Good premise and I like your writing. Just needs a bit of tightening.

  14. Hmm. I just can't get Zorro out of my head. Is this a Zorro retelling? I'd like to know more about Carlos' mentor, the Fox.

    I mostly liked your snippet. As others have pointed out, the feet stiffening on the concrete bothered me. There were a few other word choices and sentence structures that gave me pause as well. I think I'd read another page or two because your book sounds interesting, but I doubt I'd request a lot more.

  15. Your opening sentence in the query interested me right away, but the second paragraph needs tightening, not enough excitement.

    Your beginning sentence promises excitement and adventure, but the rest falls short with ... too much about food and surroundings. Good luck.

  16. Blogger died on me when I tried to post my comment so I'll try again.

    I'm aware that 'Zorro' is Spanish for 'fox', so the masked swordsman called The Fox from the nineteenth century made me wonder if this was intentional. So I was hooked enough to read on. Unfortunately I found the voice rather uninteresting. I think the premise might have potential but I didn't get to the end of the query.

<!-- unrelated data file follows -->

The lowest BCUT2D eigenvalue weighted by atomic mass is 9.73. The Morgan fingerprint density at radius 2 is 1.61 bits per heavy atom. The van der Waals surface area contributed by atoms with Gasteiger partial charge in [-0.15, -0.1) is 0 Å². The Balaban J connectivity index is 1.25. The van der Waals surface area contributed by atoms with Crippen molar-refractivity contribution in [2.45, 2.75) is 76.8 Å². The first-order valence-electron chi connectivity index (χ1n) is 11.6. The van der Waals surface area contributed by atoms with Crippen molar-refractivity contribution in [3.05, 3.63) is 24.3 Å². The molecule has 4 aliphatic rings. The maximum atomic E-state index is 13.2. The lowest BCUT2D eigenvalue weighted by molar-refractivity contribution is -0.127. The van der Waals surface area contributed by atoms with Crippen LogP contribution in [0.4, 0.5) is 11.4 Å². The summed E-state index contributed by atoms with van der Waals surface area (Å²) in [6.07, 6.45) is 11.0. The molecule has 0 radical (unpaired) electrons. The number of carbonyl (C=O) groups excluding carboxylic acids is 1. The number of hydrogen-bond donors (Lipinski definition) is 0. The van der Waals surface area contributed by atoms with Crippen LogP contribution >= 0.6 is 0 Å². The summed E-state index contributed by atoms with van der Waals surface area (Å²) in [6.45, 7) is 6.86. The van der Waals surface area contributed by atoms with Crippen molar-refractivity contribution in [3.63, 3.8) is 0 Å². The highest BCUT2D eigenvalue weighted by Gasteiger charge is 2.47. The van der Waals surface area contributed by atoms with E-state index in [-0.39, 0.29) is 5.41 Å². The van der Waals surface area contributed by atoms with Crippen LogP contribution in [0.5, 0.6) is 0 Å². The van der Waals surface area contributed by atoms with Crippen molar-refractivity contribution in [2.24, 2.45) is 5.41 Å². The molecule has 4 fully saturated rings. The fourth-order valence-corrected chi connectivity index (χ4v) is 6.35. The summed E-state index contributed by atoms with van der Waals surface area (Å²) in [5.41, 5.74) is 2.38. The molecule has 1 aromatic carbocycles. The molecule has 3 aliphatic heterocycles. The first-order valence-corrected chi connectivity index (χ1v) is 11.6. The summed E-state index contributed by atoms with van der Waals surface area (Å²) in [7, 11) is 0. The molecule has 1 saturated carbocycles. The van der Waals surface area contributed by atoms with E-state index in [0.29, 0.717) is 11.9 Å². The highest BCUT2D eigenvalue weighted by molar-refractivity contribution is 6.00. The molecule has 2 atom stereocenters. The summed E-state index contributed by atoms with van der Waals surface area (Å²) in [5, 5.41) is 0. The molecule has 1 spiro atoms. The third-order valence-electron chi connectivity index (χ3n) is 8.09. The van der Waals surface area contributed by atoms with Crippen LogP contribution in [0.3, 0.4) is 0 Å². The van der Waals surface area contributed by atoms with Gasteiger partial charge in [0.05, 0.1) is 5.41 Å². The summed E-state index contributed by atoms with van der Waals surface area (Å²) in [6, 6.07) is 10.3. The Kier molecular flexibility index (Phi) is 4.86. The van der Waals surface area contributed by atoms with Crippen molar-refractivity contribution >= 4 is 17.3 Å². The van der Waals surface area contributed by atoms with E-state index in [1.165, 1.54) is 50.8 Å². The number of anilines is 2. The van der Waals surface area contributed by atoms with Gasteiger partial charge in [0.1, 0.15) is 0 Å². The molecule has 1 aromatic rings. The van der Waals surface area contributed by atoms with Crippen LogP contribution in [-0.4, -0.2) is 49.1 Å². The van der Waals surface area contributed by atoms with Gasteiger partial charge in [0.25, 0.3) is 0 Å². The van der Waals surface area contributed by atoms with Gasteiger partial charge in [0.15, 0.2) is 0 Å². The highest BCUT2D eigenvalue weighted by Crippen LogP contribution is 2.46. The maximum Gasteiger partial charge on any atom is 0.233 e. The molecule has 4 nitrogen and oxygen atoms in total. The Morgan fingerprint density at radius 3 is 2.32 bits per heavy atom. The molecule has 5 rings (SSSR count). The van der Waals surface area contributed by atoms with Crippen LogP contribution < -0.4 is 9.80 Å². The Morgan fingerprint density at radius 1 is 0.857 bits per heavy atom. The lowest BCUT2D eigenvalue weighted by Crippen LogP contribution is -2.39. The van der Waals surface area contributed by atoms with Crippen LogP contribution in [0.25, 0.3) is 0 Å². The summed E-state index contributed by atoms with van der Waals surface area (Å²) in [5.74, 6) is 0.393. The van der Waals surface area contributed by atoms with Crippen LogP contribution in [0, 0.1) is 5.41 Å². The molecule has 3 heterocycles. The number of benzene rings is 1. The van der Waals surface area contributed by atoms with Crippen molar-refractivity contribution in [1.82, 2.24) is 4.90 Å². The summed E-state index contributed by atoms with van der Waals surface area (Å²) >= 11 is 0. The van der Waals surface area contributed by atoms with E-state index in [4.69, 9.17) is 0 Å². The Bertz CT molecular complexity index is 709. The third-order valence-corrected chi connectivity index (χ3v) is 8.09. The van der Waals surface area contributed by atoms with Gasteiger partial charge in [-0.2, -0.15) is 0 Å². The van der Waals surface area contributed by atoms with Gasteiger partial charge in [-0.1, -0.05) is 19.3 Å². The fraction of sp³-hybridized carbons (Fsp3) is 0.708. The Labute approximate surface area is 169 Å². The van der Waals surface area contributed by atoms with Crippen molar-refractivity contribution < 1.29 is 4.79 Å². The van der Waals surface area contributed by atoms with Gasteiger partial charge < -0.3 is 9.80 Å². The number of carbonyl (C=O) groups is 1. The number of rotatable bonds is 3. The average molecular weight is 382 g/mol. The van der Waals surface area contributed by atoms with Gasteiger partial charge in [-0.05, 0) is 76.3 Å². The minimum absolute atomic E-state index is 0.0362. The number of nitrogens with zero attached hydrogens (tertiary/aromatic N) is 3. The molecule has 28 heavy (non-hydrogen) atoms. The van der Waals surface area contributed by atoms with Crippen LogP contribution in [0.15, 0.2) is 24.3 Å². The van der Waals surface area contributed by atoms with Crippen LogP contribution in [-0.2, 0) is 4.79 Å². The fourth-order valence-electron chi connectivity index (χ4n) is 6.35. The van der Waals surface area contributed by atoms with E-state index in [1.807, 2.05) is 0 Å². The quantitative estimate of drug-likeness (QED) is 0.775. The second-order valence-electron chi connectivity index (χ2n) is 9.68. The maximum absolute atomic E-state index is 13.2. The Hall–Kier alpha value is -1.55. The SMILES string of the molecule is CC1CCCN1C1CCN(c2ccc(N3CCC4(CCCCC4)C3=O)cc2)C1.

17. I didn't understand until I started the sample pages that the danger of Carlos's little brother being lost was actually Carlos's little brother joining a gang. The event and danger -- a young boy nearly killed and Carlos's little brother -- didn't connect for me.

    Also, watch the almosts there. Almost teenage (preteen) and almost killed.

    The query goes from Carlos deciding he must take action to...sleeping. (The inability to, but regardless, sleeping comes right after the decision to take action.)

    Tension is lost because the Fox appears and agrees to help Carlos become a man -- and save his brother, I expect. But because the Fox appears to help, that means Carlos doesn't have to do anything except work hard, I expect, and then go save the day. What complicates that? That, alone, isn't a very exciting story. This has the potential to be a lot more.

    The pages say three years ago, at eleven, he took over as man of the family. That puts him at fourteen in the story, which is teenaged, not almost teenaged or twelve.

    Also, with so much focus on food, the sense of urgency to save his brother is lost.

    Not hooked. Sorry.